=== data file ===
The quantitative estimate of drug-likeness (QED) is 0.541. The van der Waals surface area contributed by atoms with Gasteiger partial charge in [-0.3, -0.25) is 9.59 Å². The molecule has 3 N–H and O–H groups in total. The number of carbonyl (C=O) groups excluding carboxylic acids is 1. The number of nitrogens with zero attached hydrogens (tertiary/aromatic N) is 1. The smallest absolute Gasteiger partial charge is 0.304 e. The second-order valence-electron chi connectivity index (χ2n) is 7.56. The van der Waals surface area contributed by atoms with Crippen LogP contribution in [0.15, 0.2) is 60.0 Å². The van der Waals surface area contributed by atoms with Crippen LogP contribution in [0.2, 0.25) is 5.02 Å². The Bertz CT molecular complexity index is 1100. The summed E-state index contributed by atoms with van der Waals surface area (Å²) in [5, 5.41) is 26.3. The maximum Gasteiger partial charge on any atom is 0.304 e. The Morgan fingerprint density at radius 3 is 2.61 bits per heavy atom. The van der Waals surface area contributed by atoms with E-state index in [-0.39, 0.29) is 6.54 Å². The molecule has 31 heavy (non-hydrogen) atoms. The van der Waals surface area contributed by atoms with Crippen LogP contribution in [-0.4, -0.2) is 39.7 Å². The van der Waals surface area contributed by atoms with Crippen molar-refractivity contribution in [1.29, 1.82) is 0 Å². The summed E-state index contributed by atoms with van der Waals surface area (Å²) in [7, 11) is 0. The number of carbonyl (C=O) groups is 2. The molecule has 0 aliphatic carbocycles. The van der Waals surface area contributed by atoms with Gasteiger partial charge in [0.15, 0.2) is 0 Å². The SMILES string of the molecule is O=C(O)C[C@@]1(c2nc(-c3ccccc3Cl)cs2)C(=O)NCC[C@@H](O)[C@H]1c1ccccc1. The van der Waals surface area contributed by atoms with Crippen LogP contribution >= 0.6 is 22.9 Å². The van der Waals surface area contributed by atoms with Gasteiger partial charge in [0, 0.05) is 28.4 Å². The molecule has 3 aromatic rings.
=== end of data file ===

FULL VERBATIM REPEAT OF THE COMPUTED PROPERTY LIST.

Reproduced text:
The quantitative estimate of drug-likeness (QED) is 0.541. The van der Waals surface area contributed by atoms with Gasteiger partial charge in [-0.3, -0.25) is 9.59 Å². The molecule has 3 N–H and O–H groups in total. The number of carbonyl (C=O) groups excluding carboxylic acids is 1. The number of nitrogens with zero attached hydrogens (tertiary/aromatic N) is 1. The smallest absolute Gasteiger partial charge is 0.304 e. The second-order valence-electron chi connectivity index (χ2n) is 7.56. The van der Waals surface area contributed by atoms with Crippen LogP contribution in [0.15, 0.2) is 60.0 Å². The van der Waals surface area contributed by atoms with Crippen LogP contribution in [0.2, 0.25) is 5.02 Å². The Bertz CT molecular complexity index is 1100. The summed E-state index contributed by atoms with van der Waals surface area (Å²) in [5, 5.41) is 26.3. The maximum Gasteiger partial charge on any atom is 0.304 e. The Morgan fingerprint density at radius 3 is 2.61 bits per heavy atom. The van der Waals surface area contributed by atoms with E-state index in [-0.39, 0.29) is 6.54 Å². The molecule has 31 heavy (non-hydrogen) atoms. The van der Waals surface area contributed by atoms with Crippen LogP contribution in [-0.4, -0.2) is 39.7 Å². The van der Waals surface area contributed by atoms with Crippen molar-refractivity contribution in [1.29, 1.82) is 0 Å². The summed E-state index contributed by atoms with van der Waals surface area (Å²) in [7, 11) is 0. The number of carbonyl (C=O) groups is 2. The molecule has 0 aliphatic carbocycles. The van der Waals surface area contributed by atoms with Gasteiger partial charge in [0.15, 0.2) is 0 Å². The SMILES string of the molecule is O=C(O)C[C@@]1(c2nc(-c3ccccc3Cl)cs2)C(=O)NCC[C@@H](O)[C@H]1c1ccccc1. The van der Waals surface area contributed by atoms with Crippen LogP contribution >= 0.6 is 22.9 Å². The van der Waals surface area contributed by atoms with Gasteiger partial charge in [0, 0.05) is 28.4 Å². The molecule has 3 aromatic rings.